Windows 10 installs the missing updates automatically, but sometimes you might miss a couple of updates. However, you can always check for updates manually by doing the following:
- Open the Settings app and navigate to the Update & Security section.
- Click the Check for updates button in the right pane. Windows will now check for updates and download them in the background.
Once the updates are downloaded, they will be automatically installed as soon as you restart your PC. After your PC restarts, check if the problem with Command Prompt is still there.
6. Try using Safe Mode
Safe Mode is a special segment of Windows that runs with default settings, and it’s usually a good place to start the troubleshooting process. If you can’t run Command Prompt as an administrator, perhaps you should be able to solve the problem by accessing Safe Mode. To do that, just follow these steps:
- Open the Settings app and head over to the Update & Security section.
- Pick Recovery from the menu on the left. In the right pane click the Restart now button.
- Choose Troubleshoot > Advanced options > Startup Settings. Now click the Restart button.
- As soon as your PC restarts, you should see a list of options. Select the desired version of Safe Mode by pressing the corresponding keyboard key.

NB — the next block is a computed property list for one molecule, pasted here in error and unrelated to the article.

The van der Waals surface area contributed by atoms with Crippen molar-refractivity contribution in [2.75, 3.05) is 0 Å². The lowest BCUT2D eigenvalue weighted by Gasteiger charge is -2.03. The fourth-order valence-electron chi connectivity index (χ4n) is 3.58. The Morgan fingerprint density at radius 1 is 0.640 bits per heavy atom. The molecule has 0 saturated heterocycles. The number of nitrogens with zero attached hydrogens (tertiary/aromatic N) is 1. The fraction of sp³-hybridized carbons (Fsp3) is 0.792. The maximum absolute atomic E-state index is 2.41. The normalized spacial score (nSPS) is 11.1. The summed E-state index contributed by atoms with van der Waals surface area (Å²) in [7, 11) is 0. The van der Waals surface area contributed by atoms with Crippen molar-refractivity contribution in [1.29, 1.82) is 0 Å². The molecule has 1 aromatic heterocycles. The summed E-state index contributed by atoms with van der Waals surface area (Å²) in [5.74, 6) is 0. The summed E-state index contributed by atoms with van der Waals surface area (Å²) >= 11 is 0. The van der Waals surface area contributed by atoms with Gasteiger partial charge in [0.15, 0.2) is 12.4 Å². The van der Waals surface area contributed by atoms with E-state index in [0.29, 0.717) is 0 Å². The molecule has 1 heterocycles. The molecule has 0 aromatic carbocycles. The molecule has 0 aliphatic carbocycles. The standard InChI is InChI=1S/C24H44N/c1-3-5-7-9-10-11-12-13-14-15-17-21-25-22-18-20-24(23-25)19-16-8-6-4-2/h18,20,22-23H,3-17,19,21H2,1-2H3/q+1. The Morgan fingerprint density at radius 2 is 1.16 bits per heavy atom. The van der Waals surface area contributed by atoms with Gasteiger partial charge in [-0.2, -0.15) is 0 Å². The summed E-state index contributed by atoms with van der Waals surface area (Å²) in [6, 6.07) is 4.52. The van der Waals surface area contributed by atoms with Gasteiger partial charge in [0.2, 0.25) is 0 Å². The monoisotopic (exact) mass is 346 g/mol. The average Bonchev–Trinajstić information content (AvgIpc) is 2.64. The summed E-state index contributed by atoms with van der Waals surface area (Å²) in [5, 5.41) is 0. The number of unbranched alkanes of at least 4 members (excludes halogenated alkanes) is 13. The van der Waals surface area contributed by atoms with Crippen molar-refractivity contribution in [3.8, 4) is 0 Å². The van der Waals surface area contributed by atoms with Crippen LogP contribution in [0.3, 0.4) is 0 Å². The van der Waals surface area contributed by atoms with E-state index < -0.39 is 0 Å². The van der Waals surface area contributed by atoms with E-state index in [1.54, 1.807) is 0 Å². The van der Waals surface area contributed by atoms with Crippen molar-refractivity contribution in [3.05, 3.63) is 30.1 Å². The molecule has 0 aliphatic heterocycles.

Once you enter Safe Mode, check if the problem is still there. If the issue doesn’t appear in Safe Mode, you can start troubleshooting the issue from there.
If you can’t run Command Prompt as administrator on your PC, that can be a big problem, especially for advanced users that rely on the command line. However, we hope that you managed to solve this problem by using one of our solutions.
FAQ: Learn more about Command prompt feature
- What is the difference between command prompt and command prompt admin?
By default, Windows will launch in restricted mode unless users specifically accept the elevation confirmation. For command prompt, the commands may refuse to run or have access denied error. This is why users need to launch command prompt will full admin rights and permission state. This state will grant full access to all commands.
- How do I run a program as an administrator using command prompt?
In the elevated command prompt window type the name of the file directly if it is a .exe file, for example, setup.exe and press Enter to immediately run the installer with administrative permissions.
Editor’s Note: This post was originally published in October 2018 and it has been since revamped and updated in April 2020 for freshness, accuracy, and comprehensiveness.